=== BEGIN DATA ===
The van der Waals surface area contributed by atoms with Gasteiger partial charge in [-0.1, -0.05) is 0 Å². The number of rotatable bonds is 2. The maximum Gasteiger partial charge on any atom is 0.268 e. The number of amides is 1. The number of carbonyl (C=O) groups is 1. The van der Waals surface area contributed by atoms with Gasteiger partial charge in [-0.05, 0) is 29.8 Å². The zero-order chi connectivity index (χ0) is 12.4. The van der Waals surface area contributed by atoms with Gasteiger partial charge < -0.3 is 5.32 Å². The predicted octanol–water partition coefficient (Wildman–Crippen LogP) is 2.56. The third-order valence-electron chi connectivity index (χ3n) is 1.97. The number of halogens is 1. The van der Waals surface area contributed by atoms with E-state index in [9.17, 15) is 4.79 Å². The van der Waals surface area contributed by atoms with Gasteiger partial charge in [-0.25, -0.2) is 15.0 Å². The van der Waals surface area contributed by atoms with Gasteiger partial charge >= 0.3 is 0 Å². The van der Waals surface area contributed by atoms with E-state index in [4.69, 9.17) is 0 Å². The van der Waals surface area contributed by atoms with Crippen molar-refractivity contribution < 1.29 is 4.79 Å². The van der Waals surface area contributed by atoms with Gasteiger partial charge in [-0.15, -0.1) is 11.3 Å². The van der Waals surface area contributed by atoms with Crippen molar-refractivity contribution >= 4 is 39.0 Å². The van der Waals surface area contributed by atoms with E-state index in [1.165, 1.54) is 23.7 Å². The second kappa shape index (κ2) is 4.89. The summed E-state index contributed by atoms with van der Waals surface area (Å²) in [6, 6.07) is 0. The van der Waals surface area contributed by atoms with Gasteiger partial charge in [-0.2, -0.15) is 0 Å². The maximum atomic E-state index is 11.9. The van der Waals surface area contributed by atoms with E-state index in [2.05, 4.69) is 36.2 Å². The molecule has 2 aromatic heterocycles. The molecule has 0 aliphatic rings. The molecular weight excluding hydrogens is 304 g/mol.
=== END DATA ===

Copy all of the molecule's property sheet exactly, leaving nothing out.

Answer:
The van der Waals surface area contributed by atoms with Gasteiger partial charge in [-0.1, -0.05) is 0 Å². The number of rotatable bonds is 2. The maximum Gasteiger partial charge on any atom is 0.268 e. The number of amides is 1. The number of carbonyl (C=O) groups is 1. The van der Waals surface area contributed by atoms with Gasteiger partial charge in [-0.05, 0) is 29.8 Å². The zero-order chi connectivity index (χ0) is 12.4. The van der Waals surface area contributed by atoms with Gasteiger partial charge < -0.3 is 5.32 Å². The predicted octanol–water partition coefficient (Wildman–Crippen LogP) is 2.56. The third-order valence-electron chi connectivity index (χ3n) is 1.97. The number of halogens is 1. The van der Waals surface area contributed by atoms with E-state index in [9.17, 15) is 4.79 Å². The van der Waals surface area contributed by atoms with Gasteiger partial charge in [-0.25, -0.2) is 15.0 Å². The van der Waals surface area contributed by atoms with Gasteiger partial charge >= 0.3 is 0 Å². The van der Waals surface area contributed by atoms with E-state index in [4.69, 9.17) is 0 Å². The van der Waals surface area contributed by atoms with Crippen molar-refractivity contribution < 1.29 is 4.79 Å². The van der Waals surface area contributed by atoms with Gasteiger partial charge in [-0.15, -0.1) is 11.3 Å². The van der Waals surface area contributed by atoms with Crippen molar-refractivity contribution >= 4 is 39.0 Å². The van der Waals surface area contributed by atoms with E-state index in [1.165, 1.54) is 23.7 Å². The second kappa shape index (κ2) is 4.89. The summed E-state index contributed by atoms with van der Waals surface area (Å²) in [6, 6.07) is 0. The van der Waals surface area contributed by atoms with Gasteiger partial charge in [-0.2, -0.15) is 0 Å². The maximum atomic E-state index is 11.9. The van der Waals surface area contributed by atoms with E-state index in [2.05, 4.69) is 36.2 Å². The molecule has 2 aromatic heterocycles. The molecule has 0 aliphatic rings. The molecular weight excluding hydrogens is 304 g/mol.